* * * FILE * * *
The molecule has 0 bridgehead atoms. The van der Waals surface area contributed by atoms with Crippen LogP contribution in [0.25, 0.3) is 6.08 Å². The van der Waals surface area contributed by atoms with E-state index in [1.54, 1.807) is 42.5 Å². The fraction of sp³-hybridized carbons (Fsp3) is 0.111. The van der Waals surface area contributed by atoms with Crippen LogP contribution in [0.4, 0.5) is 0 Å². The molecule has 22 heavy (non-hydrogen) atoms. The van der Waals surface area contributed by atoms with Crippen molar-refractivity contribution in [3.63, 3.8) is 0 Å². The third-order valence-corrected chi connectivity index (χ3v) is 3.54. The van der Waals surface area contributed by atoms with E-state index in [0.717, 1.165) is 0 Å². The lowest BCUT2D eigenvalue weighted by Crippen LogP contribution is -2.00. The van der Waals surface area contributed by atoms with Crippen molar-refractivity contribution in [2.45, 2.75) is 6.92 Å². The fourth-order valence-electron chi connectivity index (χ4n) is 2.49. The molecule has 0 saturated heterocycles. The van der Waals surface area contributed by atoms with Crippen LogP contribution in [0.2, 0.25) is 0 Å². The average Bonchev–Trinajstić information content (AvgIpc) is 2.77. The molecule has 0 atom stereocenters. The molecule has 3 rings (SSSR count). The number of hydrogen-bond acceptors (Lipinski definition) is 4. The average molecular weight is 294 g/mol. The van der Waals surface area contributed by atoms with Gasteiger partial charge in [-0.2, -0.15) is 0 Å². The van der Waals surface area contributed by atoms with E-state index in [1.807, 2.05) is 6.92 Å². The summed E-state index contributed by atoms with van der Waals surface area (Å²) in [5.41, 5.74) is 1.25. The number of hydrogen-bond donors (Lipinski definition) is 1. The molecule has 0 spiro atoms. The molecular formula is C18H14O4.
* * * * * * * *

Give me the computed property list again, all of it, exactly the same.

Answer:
The molecule has 0 bridgehead atoms. The van der Waals surface area contributed by atoms with Crippen LogP contribution in [0.25, 0.3) is 6.08 Å². The van der Waals surface area contributed by atoms with E-state index in [1.54, 1.807) is 42.5 Å². The fraction of sp³-hybridized carbons (Fsp3) is 0.111. The van der Waals surface area contributed by atoms with Crippen LogP contribution in [0.4, 0.5) is 0 Å². The molecule has 22 heavy (non-hydrogen) atoms. The van der Waals surface area contributed by atoms with Crippen molar-refractivity contribution in [3.63, 3.8) is 0 Å². The third-order valence-corrected chi connectivity index (χ3v) is 3.54. The van der Waals surface area contributed by atoms with E-state index in [0.717, 1.165) is 0 Å². The lowest BCUT2D eigenvalue weighted by Crippen LogP contribution is -2.00. The van der Waals surface area contributed by atoms with Crippen molar-refractivity contribution in [2.45, 2.75) is 6.92 Å². The fourth-order valence-electron chi connectivity index (χ4n) is 2.49. The molecule has 0 saturated heterocycles. The van der Waals surface area contributed by atoms with Crippen LogP contribution in [0.2, 0.25) is 0 Å². The average Bonchev–Trinajstić information content (AvgIpc) is 2.77. The molecule has 0 atom stereocenters. The molecule has 3 rings (SSSR count). The number of hydrogen-bond acceptors (Lipinski definition) is 4. The average molecular weight is 294 g/mol. The van der Waals surface area contributed by atoms with Gasteiger partial charge in [-0.2, -0.15) is 0 Å². The van der Waals surface area contributed by atoms with E-state index in [1.807, 2.05) is 6.92 Å². The summed E-state index contributed by atoms with van der Waals surface area (Å²) in [5.41, 5.74) is 1.25. The number of hydrogen-bond donors (Lipinski definition) is 1. The molecule has 0 spiro atoms. The molecular formula is C18H14O4.